This is how to make the BBQ sauce.  You can make it well in advance and stick it in the fridge for whenever it is you want to use it.

RHUBARB-BQ SAUCE

Yield:   Makes about 2 cupsIMG_7559

Ingredients:

  • 1 tablespoon butter
  • 1/2 cup finely chopped onion
  • 1 clove garlic, minced
  • 2  1/4 cups ( 1/2-inch) slices rhubarb
  • 1/2 cup water
  • 1/3 cup sugar
  • 1/4 cup ketchup
  • 2 tablespoons white vinegar
  • 1/2 teaspoon chipotle chile powder
  • 1 teaspoon Dijon mustard
  • 1/8 teaspoon salt

Directions:

1.  Melt butter in a large saucepan over medium heat.  Add onion and garlic; cook 5 minutes or until onion is tender, stirring occasionally.

Saute the onion in butter.

Saute the onion and garlic in butter.

Add rhubarb; cook 3 minutes or until rhubarb is translucent, stirring occasionally.

Add in the rhubarb.

Add in the rhubarb.

Add 1/2 cup water, sugar, ketchup, vinegar, chipotle, mustard and salt.  Bring to a boil.  Reduce heat; simmer 6 minutes or until rhubarb is tender.

Add all the other ingredients and simmer.

Add all the other ingredients and simmer.

2.  Place the rhubarb mixture in a blender container.  Remove the center piece of blender lid-to allow steam to escape–secure blender lid on blender.  Place a clean towel over opening in bender lid to avoid splatters.  Blend rhubarb mixture until smooth.

Once blended you will have about 2 cups of sauce.

Once blended you will have about 2 cups of sauce.

Pour into a bowl to cool.  Cover and refrigerate if not using immediately.

 

GRILLED CHICKEN WITH SPICY RHUBARB B-Q SAUCE

Yield:  Serves 4

Ingredients:

  • 1 tablespoon canola or olive oil
  • 8 bone-in chicken thighs, skinned (about 2 1/2 pounds)   I used leg quarters.
  • 1/4 teaspoon ground black pepper
  • 1/8 teaspoon salt
  • cooking spray
  • 1 cup Rhubarb-BQ Sauce

Directions:

1.  Preheat grill to high heat.

2.  Combine oil and chicken;  toss to coat.  Sprinkle chicken with pepper and salt.  Place chicken on grill rack coated with cooking spray, and grill 6 minutes or until well-marked.    Brush chicken on both sides with B-Q sauce.

Brush with sauce on both sides.

Brush with sauce on both sides.

Continue to cook, turning and brushing with sauce until glossy and browned, about 12 minutes more, or until tender.

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This chicken is ready for Prime Time!

This chicken is ready for Prime Time!

 

SOURCE:    Weeknight Grilling with the BBQ Queens

Grapefruit Buttermilk Doughnuts with Candied Zest

Graperfuit Buttermilk Doughnuts

Graperfuit Buttermilk Doughnuts

It was only after the fact that I learned that National Doughnut day had come and gone.  But that’s alright, I probably wouldn’t have paid any attention to it anyway.  I honestly never pay much attention to any of these so-called special days because there are so many of them, every single day it’s something, and often more than one something per day.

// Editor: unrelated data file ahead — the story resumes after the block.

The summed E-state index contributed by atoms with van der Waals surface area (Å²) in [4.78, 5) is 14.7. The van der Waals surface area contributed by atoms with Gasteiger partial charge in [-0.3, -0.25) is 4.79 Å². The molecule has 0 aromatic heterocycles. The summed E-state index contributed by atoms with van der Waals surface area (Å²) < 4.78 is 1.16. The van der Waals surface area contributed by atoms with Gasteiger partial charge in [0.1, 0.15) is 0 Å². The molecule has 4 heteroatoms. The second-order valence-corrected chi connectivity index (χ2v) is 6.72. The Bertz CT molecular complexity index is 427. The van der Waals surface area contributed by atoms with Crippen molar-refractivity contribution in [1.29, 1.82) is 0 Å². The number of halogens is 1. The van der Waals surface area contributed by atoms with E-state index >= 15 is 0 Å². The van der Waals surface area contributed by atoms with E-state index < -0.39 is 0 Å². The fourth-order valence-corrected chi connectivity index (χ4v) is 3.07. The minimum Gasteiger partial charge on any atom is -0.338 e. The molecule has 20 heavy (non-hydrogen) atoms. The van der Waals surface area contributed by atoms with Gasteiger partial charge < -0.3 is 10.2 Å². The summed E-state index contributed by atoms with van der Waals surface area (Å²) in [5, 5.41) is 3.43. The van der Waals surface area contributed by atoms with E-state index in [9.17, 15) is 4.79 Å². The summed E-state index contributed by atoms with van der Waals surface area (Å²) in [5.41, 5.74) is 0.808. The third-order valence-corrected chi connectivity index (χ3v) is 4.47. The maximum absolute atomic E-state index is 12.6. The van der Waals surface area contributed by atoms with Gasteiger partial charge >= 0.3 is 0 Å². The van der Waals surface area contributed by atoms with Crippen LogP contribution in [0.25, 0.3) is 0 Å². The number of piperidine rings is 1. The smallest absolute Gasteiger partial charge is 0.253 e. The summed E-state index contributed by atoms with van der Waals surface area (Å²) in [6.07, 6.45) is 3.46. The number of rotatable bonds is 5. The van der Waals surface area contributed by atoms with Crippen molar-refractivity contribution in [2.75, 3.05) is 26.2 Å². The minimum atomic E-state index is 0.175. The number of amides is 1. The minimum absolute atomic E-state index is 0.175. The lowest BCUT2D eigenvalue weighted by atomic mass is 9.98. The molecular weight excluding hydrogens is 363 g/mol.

Who designates these special days anyhow?  No one has ever asked me what I think, or if I have a favorite food that I would like to honor with it’s own special day.  If anyone can get in on the act offering random suggestions for dedicated days, then I can do it too. Mine would be much more specific like— mulch the flower beds day, or skip work and go for a drive day, or lets’s get our nails done and then go out for lunch day, or put on some good music and dance day.  As you can see my days have a lot more to do in them than just eating one type of food… they’re more about movement and action and getting things done.  That’s the kind of gal I am.

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Anyway, having gotten that off my chest,  here’s a recipe for making doughnuts that are just the tiniest bit healthy because they are baked instead of fried.  I don’t know anyone who makes their own fried doughnuts, do you?  I think everybody and their mother hates deep frying foods, and that definitely includes me.   If the thought even crosses your mind, think of your thighs and reconsider!!   One impulsive act like frying doughnuts can undo weeks of careful eating, and hopefully weight loss, so get a grip on yourself.

Tiniest bit healthy baked doughnuts!!

Tiniest bit healthy baked doughnuts!!

Thank heavens these doughnuts require NO fryer.  They’re easy to make and they turn out light and cake-like. They require only one specialized pan; a doughnut pan that is generally inexpensive.  When I bought mine I thought I would never use it, but I’m finding myself using it more and more.  One little trick that I do with mine, is pour muffin batter in it and bake them.  You will get a shallow muffin, like muffin tops with a hole in the middle.  Think of it as a weight loss tactic; smaller muffin with a hole in the middle=less calories!   What you see in the above photo that looks like muffins is actually the remainder of the doughnut batter that I baked in a muffin pan.  I call them Douffins 🙂

Mr D. called these doughnuts “fabulous” and I have to agree with him.  I love the bits of tartness that the grapefruit zest adds to the flavor, and the grapefruit juice in the glaze keeps it all from becoming too sweet.  Making the candied zest is very easy to do, and now that I’ve done it, I would try it with other citrus fruits and use the candied zest as a garnish or topping on other baked goods.  Try this, it adds just the perfect touch.